Clingmans Dome – Appalachian Trail
Double Spring Gap Shelter (196.4) to Tri-Corner Knob Shelter (221.9)
The weather was clear when I woke. I lingered long at the Hut chatting with the other hikers. Most were going to the nearby town of Gatlinburg to resupply and drink beer. I was heading to Clingmans Dome, the highest point on the Appalachian Trail. I chose to bypass the town and resupply a day or so later at a small farm that opened its doors for hikers.
The rain from previous days had left the trail quite muddy. I was careful with where I placed my feet but not so careful that I didn’t get muddy feet. It was only mud I told myself, there’ll be plenty more over the coming months.
Within sight of the shelter I spied a deer in the bushes feeding off the moss or bark on the trees. It didn’t mind me being close as I inches towards it with my camera. It didn’t seem to mind my company. I watched it feed for a while till it walked off across the trail.
I climbed from camp to Clingmans Dome. At 6612 feet it is the highest point in the Appalachian Trail. I think it’s also the highest point in Tennessee. There was a tower at the summit with 360 degree views. Rolling hills, towns and cloud covered valley made for a worthwhile stop. I didn’t see to many other people at the top, which surprised me.
Not long after descending from Clingmans Dome I crossed the 200th mile of trail. I was happy to hike that distance in under 2 weeks. I’m hiking this trail way faster than I expected. My body feels fine and my blister prone feet have not suffered one blister yet. Might be the Vasque Breeze shoes that I am wearing.
From Clingmans Dome on the Appalachian Trail I descended further to a road crossing at a place called Newfound Gap. I was greeted by a full car park and hundreds of perfumed people. After several days hiking in either heat or rain in had the smell of a person who lived in a pile rubbish.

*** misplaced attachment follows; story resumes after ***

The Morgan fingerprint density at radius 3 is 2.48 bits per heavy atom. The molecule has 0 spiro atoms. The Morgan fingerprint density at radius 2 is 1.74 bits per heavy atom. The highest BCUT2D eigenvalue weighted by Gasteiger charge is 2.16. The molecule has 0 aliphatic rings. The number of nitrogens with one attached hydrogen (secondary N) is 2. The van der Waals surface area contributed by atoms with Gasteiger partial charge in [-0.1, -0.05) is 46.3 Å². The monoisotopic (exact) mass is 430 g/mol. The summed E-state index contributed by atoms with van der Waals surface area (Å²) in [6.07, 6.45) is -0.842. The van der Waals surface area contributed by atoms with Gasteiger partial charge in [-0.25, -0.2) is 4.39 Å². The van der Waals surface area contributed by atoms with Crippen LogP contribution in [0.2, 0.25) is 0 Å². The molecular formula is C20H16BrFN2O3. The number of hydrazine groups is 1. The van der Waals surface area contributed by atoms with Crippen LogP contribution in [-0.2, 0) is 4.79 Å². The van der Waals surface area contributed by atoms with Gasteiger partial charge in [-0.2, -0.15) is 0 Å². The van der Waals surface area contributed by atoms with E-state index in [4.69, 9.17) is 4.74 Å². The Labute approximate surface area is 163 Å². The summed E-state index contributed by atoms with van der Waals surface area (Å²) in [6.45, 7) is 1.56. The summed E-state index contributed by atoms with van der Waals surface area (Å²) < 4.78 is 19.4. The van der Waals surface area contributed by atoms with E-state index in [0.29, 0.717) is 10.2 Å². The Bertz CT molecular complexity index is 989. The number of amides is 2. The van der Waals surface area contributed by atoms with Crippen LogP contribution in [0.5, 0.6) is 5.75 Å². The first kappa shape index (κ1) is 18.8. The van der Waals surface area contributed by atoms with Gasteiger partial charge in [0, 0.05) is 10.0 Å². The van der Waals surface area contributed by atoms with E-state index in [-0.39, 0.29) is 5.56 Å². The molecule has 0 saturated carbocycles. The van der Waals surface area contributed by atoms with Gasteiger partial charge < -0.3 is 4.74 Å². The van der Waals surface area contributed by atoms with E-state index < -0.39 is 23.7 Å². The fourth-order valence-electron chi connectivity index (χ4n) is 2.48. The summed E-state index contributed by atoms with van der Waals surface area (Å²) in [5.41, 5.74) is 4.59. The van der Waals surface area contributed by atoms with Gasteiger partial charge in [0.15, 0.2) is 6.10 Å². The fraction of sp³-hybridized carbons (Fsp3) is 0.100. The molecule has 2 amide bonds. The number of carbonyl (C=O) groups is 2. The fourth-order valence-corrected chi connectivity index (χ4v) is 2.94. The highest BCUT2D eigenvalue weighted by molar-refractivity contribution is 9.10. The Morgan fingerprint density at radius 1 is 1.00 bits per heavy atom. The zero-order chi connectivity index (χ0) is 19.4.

I was hungry. I sat next to the trash container in the hope that my bad smell could be blamed on the trash, not me. I lay out my damp clothes to dry and ate cashew nuts as the people walked past. Some refused to look at me, some looked then looked away when I caught their eye, others looked down at me like I was a second class citizen and two people wanted their photo taken with me as they were familiar with the Appalachian Trail.
I people watched for a long time. Many people came and went. As I looked around I realised that I can never go back. I can never go back to the life I had before, I just don’t fit in. I’m a square peg in a round hole of what society says we should do with our lives. The hiking, cycle touring and traveling that I’ve done in recent years ruined my life in the best possible way. I spent the whole of the rest of the afternoon in deep contemplation.
I walked late into the afternoon past many exposed ridges with more extensive views. I continued hiking to Tri-Corner Knob Shelter. It was full and tents were packed into every small patch of flat ground. The only flat patch left was right next to the door for the outhouse. I passed on that site and set up on a sloped price of grass surrounded by discarded trash. I found food tins, deodorant, tampons, toilet paper and food wrappers among other things. I must say, the Appalachian Trail has the most trashy campsites of any trail I’ve hiked in USA, very disappointing.